# Electric Field from overhead lines

Discussion in 'Homework Help' started by Cerkit, Nov 14, 2012.

1. ### Cerkit Thread Starter Senior Member

Jan 4, 2009
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3
Hi. I am not too sure about the electric field from AC overhead lines, I understand an electric field from a charged particle but not too sure when there are electrons moving back and forward quickly as in AC what the field looks like??
Can someone please explain to me what the electric field from overhead lines looks like, is it just away from the conductor core radially (can anyone refer me to a diagram for this) and why is it so. Is the electric field alternating ? Do you need current to flow for the field to exist or does it exist just with a potential?

2. ### JoeJester AAC Fanatic!

Apr 26, 2005
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Here are the graphics

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3. ### bountyhunter Well-Known Member

Sep 7, 2009
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Yes, because the voltage is alternating.

4. ### Cerkit Thread Starter Senior Member

Jan 4, 2009
284
3
Ok. So would it be correct to say that there is an electric field (albeit weaker) a fair distance away from a current carrying conductor because of the electromagnetism? Would it be correct to view it like that in the sense that the electric field exists as a result of the propagation of the magnetic field surrounding the conductor?
I guess the concept of the electric field existing a certain distance away from a conductor is just hard to understand intuitively.

5. ### crutschow Expert

Mar 14, 2008
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Not really.

Magnetic fields are generated by current flow in a wire and are proportional to the amount of current.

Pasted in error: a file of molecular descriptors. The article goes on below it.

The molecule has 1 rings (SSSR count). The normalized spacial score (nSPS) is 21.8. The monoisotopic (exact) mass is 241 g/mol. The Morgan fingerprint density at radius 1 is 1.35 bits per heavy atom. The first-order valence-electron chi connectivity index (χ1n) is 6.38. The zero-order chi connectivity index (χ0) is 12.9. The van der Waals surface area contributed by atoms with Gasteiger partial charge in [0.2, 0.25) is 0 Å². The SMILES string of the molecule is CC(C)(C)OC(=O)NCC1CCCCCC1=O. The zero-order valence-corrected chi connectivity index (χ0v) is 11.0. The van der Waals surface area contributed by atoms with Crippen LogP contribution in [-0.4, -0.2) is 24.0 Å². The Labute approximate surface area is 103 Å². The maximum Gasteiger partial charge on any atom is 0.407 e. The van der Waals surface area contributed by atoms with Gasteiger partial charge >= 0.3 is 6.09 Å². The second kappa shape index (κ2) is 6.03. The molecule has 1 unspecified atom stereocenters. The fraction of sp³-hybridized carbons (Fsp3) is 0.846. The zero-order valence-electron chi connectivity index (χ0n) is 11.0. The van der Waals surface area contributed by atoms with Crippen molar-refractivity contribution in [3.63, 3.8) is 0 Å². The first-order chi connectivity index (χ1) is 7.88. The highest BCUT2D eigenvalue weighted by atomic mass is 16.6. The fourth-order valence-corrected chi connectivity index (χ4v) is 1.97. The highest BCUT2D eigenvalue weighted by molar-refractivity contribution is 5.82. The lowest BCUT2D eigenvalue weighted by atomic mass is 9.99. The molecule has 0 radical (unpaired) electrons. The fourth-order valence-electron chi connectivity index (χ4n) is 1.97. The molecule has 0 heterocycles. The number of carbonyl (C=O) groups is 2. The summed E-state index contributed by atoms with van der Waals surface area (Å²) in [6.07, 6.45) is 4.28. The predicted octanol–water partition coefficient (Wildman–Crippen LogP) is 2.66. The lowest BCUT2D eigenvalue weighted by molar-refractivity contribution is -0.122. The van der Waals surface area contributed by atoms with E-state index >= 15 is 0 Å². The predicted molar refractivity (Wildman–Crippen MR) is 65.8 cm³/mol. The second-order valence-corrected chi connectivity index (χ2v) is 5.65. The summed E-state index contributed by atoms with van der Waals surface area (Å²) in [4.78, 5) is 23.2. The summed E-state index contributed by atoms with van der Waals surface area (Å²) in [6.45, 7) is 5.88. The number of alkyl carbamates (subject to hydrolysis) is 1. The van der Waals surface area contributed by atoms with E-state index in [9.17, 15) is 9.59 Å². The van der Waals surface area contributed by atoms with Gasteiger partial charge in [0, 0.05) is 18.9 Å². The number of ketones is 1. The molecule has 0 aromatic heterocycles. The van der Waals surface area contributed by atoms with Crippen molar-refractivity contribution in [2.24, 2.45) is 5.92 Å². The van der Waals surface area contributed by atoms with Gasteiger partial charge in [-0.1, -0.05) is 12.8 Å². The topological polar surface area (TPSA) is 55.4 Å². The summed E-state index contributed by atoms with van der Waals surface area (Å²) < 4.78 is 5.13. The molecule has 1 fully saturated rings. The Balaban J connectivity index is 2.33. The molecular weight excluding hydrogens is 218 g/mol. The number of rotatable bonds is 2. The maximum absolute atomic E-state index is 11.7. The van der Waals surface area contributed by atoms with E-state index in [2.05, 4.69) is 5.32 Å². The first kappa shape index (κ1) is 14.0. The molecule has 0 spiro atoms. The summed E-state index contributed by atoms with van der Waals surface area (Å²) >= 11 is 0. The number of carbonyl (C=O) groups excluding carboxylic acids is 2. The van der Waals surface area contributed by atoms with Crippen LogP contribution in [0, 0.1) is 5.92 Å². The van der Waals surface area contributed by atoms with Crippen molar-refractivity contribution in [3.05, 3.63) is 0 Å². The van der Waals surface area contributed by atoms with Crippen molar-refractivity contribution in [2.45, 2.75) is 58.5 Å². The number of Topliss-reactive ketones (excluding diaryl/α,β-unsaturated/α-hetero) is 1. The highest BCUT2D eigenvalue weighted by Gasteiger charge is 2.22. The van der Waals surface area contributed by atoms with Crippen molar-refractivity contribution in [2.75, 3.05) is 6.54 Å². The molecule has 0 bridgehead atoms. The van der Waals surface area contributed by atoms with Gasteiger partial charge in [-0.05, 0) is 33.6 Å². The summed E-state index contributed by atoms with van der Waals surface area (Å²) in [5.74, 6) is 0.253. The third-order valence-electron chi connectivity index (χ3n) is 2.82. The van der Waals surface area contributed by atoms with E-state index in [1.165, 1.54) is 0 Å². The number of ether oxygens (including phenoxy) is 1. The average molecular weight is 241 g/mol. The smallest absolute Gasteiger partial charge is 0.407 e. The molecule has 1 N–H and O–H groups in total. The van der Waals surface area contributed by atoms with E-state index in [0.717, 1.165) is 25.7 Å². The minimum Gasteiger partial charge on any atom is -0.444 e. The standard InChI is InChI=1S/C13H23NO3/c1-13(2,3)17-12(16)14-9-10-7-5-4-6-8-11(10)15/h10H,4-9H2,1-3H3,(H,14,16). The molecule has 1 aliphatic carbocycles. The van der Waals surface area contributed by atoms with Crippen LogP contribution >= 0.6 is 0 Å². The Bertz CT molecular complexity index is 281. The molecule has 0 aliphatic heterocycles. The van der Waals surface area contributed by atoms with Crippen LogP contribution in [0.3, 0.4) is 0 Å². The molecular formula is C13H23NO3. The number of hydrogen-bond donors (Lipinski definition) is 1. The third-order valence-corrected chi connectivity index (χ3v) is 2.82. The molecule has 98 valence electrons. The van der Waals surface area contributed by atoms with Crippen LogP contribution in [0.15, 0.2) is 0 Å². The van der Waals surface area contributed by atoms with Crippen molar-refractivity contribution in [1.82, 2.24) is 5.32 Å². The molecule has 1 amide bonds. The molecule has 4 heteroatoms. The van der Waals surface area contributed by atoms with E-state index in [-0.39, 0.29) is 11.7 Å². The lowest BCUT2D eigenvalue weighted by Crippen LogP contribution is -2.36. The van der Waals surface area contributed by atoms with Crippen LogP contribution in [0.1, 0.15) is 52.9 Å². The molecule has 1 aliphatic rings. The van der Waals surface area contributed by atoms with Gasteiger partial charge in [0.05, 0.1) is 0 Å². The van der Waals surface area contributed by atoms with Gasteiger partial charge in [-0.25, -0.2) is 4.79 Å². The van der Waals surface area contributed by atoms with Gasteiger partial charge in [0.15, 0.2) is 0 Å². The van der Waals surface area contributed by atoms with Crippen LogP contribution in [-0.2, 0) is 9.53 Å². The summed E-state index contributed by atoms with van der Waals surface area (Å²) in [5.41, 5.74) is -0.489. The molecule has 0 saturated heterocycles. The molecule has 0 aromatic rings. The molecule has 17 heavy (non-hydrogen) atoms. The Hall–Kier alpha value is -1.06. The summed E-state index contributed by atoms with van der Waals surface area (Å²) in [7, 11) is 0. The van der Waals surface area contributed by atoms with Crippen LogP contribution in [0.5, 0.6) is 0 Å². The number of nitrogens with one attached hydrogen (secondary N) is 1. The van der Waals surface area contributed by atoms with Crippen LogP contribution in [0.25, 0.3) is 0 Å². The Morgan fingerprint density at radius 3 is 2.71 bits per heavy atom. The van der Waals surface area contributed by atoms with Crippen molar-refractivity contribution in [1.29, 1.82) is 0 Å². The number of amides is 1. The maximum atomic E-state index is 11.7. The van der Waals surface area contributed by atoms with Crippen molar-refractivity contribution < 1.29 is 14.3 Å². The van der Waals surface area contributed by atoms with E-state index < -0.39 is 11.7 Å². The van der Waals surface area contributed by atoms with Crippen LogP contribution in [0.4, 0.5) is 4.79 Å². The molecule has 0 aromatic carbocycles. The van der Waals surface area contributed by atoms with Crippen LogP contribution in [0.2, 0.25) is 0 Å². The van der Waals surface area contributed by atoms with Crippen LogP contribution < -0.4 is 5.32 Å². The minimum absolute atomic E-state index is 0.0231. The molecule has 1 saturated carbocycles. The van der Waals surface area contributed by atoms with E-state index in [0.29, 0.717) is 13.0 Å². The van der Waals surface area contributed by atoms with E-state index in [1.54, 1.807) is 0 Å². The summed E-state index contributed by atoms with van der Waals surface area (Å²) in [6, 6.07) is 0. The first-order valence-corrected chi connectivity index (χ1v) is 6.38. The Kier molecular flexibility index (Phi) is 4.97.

Electric fields are generated by and are proportional to the potential (voltage) in a wire and are independent of current or the magnetic field.

Both decrease with distance from the wire.

If the voltage in a wire is alternating, then so will the associated electric and magnetic fields.

Of course an alternating electric and magnetic field also generates an electromagnetic (radio) wave which propagates through space to a much greater distance then the magnetic and electric field do.

6. ### bountyhunter Well-Known Member

Sep 7, 2009
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But magnetic fields are a lot harder to shield......

7. ### Cerkit Thread Starter Senior Member

Jan 4, 2009
284
3
Ok. But what actually constitutes of the electric field, how does the electric field exist lets say several metres away from the overhead line, if I hypothetically placed an electron a few metres away from the overhead line what (is the physics behind it that) makes the electron to be pushed/pulled according to the electric field??

Apr 28, 2012
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9. ### MrChips Moderator

Oct 2, 2009
16,874
5,181
Sometimes we pull up our sailboats on to a beach where there are HV transmission lines very high overhead. I talking about those huge power transmission pylons.

If you were to touch the metal masts or stays of the sailboats you would get an electrical shock.

10. ### Cerkit Thread Starter Senior Member

Jan 4, 2009
284
3
But what actually constitutes of the electric field, how does the electric field exist lets say several metres away from the overhead line, if I hypothetically placed an electron a few metres away from the overhead line what (is the physics behind it that) makes the electron to be pushed/pulled according to the electric field??

Oct 2, 2009
16,874
5,181